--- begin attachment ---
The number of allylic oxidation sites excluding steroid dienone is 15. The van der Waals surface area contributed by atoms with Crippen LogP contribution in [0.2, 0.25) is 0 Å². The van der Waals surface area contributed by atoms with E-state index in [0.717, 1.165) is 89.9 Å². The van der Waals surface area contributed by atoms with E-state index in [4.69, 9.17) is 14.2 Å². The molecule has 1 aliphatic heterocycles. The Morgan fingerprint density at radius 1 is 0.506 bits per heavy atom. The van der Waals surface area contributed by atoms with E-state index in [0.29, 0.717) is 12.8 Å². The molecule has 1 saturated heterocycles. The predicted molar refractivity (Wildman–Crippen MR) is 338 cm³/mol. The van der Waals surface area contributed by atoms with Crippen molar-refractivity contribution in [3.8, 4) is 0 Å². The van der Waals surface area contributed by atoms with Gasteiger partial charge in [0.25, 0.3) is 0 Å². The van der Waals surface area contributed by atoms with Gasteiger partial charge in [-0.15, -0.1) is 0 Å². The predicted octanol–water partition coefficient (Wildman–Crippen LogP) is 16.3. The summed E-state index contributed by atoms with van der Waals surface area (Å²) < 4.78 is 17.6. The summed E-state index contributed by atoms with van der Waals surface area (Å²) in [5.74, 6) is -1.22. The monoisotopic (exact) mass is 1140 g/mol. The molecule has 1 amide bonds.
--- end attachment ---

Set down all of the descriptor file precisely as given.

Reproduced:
The number of allylic oxidation sites excluding steroid dienone is 15. The van der Waals surface area contributed by atoms with Crippen LogP contribution in [0.2, 0.25) is 0 Å². The van der Waals surface area contributed by atoms with E-state index in [0.717, 1.165) is 89.9 Å². The van der Waals surface area contributed by atoms with E-state index in [4.69, 9.17) is 14.2 Å². The molecule has 1 aliphatic heterocycles. The Morgan fingerprint density at radius 1 is 0.506 bits per heavy atom. The van der Waals surface area contributed by atoms with E-state index in [0.29, 0.717) is 12.8 Å². The molecule has 1 saturated heterocycles. The predicted molar refractivity (Wildman–Crippen MR) is 338 cm³/mol. The van der Waals surface area contributed by atoms with Crippen molar-refractivity contribution in [3.8, 4) is 0 Å². The van der Waals surface area contributed by atoms with Gasteiger partial charge in [0.25, 0.3) is 0 Å². The van der Waals surface area contributed by atoms with Gasteiger partial charge in [-0.15, -0.1) is 0 Å². The predicted octanol–water partition coefficient (Wildman–Crippen LogP) is 16.3. The summed E-state index contributed by atoms with van der Waals surface area (Å²) < 4.78 is 17.6. The summed E-state index contributed by atoms with van der Waals surface area (Å²) in [5.74, 6) is -1.22. The monoisotopic (exact) mass is 1140 g/mol. The molecule has 1 amide bonds.